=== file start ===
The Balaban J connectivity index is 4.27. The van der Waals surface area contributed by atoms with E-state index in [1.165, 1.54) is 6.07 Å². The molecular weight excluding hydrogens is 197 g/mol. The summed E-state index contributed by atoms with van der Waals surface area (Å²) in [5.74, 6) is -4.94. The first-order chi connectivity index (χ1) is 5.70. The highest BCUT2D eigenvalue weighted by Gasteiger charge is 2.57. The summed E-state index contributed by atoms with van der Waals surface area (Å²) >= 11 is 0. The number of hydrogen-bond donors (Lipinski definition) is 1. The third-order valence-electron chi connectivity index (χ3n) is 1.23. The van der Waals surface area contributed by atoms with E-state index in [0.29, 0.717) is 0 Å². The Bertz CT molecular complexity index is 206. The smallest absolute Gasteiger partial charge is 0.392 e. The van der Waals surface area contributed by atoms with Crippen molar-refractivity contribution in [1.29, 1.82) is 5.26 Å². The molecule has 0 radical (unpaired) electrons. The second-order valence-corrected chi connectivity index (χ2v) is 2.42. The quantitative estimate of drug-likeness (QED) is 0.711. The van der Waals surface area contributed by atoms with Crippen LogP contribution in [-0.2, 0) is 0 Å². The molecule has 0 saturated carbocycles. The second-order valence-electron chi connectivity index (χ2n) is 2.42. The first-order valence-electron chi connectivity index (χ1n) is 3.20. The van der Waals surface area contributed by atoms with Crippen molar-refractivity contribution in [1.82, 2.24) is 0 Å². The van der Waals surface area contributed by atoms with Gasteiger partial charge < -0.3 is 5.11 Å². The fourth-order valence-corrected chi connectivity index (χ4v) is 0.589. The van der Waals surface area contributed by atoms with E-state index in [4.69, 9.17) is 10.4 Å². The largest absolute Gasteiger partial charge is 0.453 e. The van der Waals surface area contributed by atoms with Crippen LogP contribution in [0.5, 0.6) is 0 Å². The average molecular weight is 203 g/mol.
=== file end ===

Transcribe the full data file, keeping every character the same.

The Balaban J connectivity index is 4.27. The van der Waals surface area contributed by atoms with E-state index in [1.165, 1.54) is 6.07 Å². The molecular weight excluding hydrogens is 197 g/mol. The summed E-state index contributed by atoms with van der Waals surface area (Å²) in [5.74, 6) is -4.94. The first-order chi connectivity index (χ1) is 5.70. The highest BCUT2D eigenvalue weighted by Gasteiger charge is 2.57. The summed E-state index contributed by atoms with van der Waals surface area (Å²) >= 11 is 0. The number of hydrogen-bond donors (Lipinski definition) is 1. The third-order valence-electron chi connectivity index (χ3n) is 1.23. The van der Waals surface area contributed by atoms with E-state index in [0.29, 0.717) is 0 Å². The Bertz CT molecular complexity index is 206. The smallest absolute Gasteiger partial charge is 0.392 e. The van der Waals surface area contributed by atoms with Crippen molar-refractivity contribution in [1.29, 1.82) is 5.26 Å². The molecule has 0 radical (unpaired) electrons. The second-order valence-corrected chi connectivity index (χ2v) is 2.42. The quantitative estimate of drug-likeness (QED) is 0.711. The van der Waals surface area contributed by atoms with Crippen LogP contribution in [-0.2, 0) is 0 Å². The molecule has 0 saturated carbocycles. The second-order valence-electron chi connectivity index (χ2n) is 2.42. The first-order valence-electron chi connectivity index (χ1n) is 3.20. The van der Waals surface area contributed by atoms with Crippen molar-refractivity contribution in [1.82, 2.24) is 0 Å². The van der Waals surface area contributed by atoms with Gasteiger partial charge < -0.3 is 5.11 Å². The fourth-order valence-corrected chi connectivity index (χ4v) is 0.589. The van der Waals surface area contributed by atoms with E-state index in [4.69, 9.17) is 10.4 Å². The largest absolute Gasteiger partial charge is 0.453 e. The van der Waals surface area contributed by atoms with Crippen LogP contribution in [0.5, 0.6) is 0 Å². The average molecular weight is 203 g/mol.